Seen Through Buffalo

Bob Skerker.

Bob Skerker’s passion for architecture informs his love of Buffalo, and UB’s role in building its economy and cultural reputation locally and around the world.

A friend indeed

Robert “Bob” Skerker’s support of the UB School of Architecture and Planning aligns with several of his interests: modern architecture; strengthening Buffalo’s economy and cultural reputation; and UB’s role in building that recognition locally and around the world.

Skerker grew up in North Buffalo within walking distance of Delaware Park, major museums and other city treasures. Years later, as a successful business executive and civic leader, he met Brian Carter, former dean of the school, who introduced Skerker to contemporary architecture through the school’s lecture series, helping him to begin “viewing modern architecture as monumental works of art.”

Skerker isn’t an alumnus but has family ties to UB through his late father, Bernard Skerker, a passionate Bulls football booster. As Buffalo’s fortunes ebbed and flowed, Bob became involved in organizations, like UB, that he felt nurtured the city’s architectural heritage and burgeoning economy.

Skerker notably helped launch the Jacobs Institute on the Buffalo Niagara Medical Campus and serves on the architecture and planning school’s Dean’s Council. As a board member of Frank Lloyd Wright’s Darwin Martin House, he has hosted new students in the school’s graduate programs each fall at the Prairie-style icon, not far from his boyhood stomping grounds.  

“I had the meet-and-greets there so students would realize the importance of these places firsthand,” he says.

See It Through Buffalo video

Skerker has supported the school in various ways, including the production of a documentary film in 2018, titled “See It Through Buffalo,” which illustrated the 50-year partnership between Buffalo and the architecture and planning school.

Spheres of influence

Skerker also co-chaired the 2011 National Trust for Historic Preservation Conference, a rare opportunity for the city and its architecture school to tell the region’s complex story of boom and bust on a national stage, he says.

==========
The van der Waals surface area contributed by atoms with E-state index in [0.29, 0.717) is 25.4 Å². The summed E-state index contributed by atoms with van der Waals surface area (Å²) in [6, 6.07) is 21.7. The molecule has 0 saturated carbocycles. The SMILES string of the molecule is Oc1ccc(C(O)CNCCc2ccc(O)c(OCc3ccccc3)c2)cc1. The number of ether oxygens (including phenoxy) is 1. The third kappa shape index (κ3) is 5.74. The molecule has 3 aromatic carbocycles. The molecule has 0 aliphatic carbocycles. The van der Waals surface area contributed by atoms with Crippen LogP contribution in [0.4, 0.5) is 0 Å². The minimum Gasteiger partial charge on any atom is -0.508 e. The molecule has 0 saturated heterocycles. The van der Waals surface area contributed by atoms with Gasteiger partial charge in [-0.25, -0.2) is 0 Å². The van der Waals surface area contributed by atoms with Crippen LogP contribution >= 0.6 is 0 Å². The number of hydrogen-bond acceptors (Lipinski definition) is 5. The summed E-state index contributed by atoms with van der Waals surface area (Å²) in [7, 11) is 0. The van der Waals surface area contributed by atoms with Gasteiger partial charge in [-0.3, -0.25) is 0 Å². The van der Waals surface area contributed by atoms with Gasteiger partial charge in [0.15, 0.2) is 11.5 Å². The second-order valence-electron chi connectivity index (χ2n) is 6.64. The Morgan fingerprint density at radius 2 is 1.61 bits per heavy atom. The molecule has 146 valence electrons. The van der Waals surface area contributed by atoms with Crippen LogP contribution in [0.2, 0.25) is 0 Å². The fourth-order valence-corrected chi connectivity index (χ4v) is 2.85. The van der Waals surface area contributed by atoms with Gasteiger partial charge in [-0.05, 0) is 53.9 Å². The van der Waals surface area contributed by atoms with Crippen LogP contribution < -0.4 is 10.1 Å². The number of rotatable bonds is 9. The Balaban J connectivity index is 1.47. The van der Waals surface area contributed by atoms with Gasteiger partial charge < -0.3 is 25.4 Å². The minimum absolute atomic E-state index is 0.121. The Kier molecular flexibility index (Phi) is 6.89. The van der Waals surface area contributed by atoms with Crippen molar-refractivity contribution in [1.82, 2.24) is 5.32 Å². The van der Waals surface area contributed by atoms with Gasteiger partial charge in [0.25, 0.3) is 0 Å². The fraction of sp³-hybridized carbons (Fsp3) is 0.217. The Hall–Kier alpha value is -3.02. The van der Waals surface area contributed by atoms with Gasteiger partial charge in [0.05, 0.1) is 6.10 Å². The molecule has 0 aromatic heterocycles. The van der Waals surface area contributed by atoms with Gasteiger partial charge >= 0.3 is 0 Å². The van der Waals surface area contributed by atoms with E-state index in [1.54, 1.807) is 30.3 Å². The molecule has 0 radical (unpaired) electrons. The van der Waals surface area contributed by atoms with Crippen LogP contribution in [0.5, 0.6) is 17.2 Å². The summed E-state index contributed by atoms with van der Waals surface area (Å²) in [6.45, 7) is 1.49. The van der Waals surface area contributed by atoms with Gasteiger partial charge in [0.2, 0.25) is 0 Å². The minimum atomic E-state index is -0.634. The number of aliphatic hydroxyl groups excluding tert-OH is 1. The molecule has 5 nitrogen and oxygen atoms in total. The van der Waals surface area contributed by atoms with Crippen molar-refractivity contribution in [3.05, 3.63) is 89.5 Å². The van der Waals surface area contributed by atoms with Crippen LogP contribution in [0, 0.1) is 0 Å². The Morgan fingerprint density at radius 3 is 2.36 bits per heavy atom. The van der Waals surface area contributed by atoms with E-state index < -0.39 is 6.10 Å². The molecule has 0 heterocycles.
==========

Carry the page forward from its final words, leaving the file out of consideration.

He credits Dean Robert Shibley with contributing vital urban planning expertise to city government and for shaping the school into “an intellectual center for understanding urban design issues, like streetscapes and parking.”  

To support Shibley’s vision, Skerker wants more top-quality students and faculty to choose UB. “When kids are out on the streets with sketchbooks, there’s this momentum and energy about what the future might look like,” he says.

To that end, Skerker has supported the school in various ways. 

He sponsored two international exhibitions about the school and its symbiotic relationship with Buffalo as part of UB’s invitation to a contemporary architecture exhibition in Venice, Italy, held in conjunction with the prestigious Venice Architecture Biennale.  

Created by UB architecture and planning students, faculty, and a local film company, the first exhibition was a documentary film in 2018, titled “See It Through Buffalo,” which illustrated the 50-year partnership between Buffalo and the architecture and planning school. The second exhibition–“Buffalo Constructing Buffalo: From Olmsted to Van Valkenburgh” (2021) detailed the school’s leadership of the civic planning process behind re-envisioning Buffalo’s LaSalle Park, which will soon be transformed into a world-class public park on Buffalo’s Lake Erie waterfront. Both exhibitions bring the school’s “city-as-classroom” engagement with Buffalo–and the transformative impacts that relationship has had on the communities and urban fabric of the city–to the global stage.   

Skerker also named the School of Architecture and Planning as a beneficiary in his will. “I’d like to see the school grow and engage even more, so that Buffalo continues to have a school of architecture that can fully integrate into the fabric of civic life,” he says.

His investments establish a new source of funding for architecture and planning education at UB that will have a lasting influence on Buffalo’s architectural narrative.  

Robert Skerker is former chairman and CEO of his family’s Buffalo-based housewares company, Robinson Home Products. After 20 years expanding the company’s manufacturing and distribution capacities, he sold it to employees in 2006 and continued in leadership roles for several prominent local and national cultural organizations, including the Erie County Cultural Resources Advisory Board, the Buffalo Philharmonic Orchestra, the Buffalo History Museum, and Frank Lloyd Wright’s Darwin Martin House. He is currently a trustee of the Frank Lloyd Wright Foundation in Scottsdale, Arizona, where he splits his time with Buffalo.

Published December 13, 2021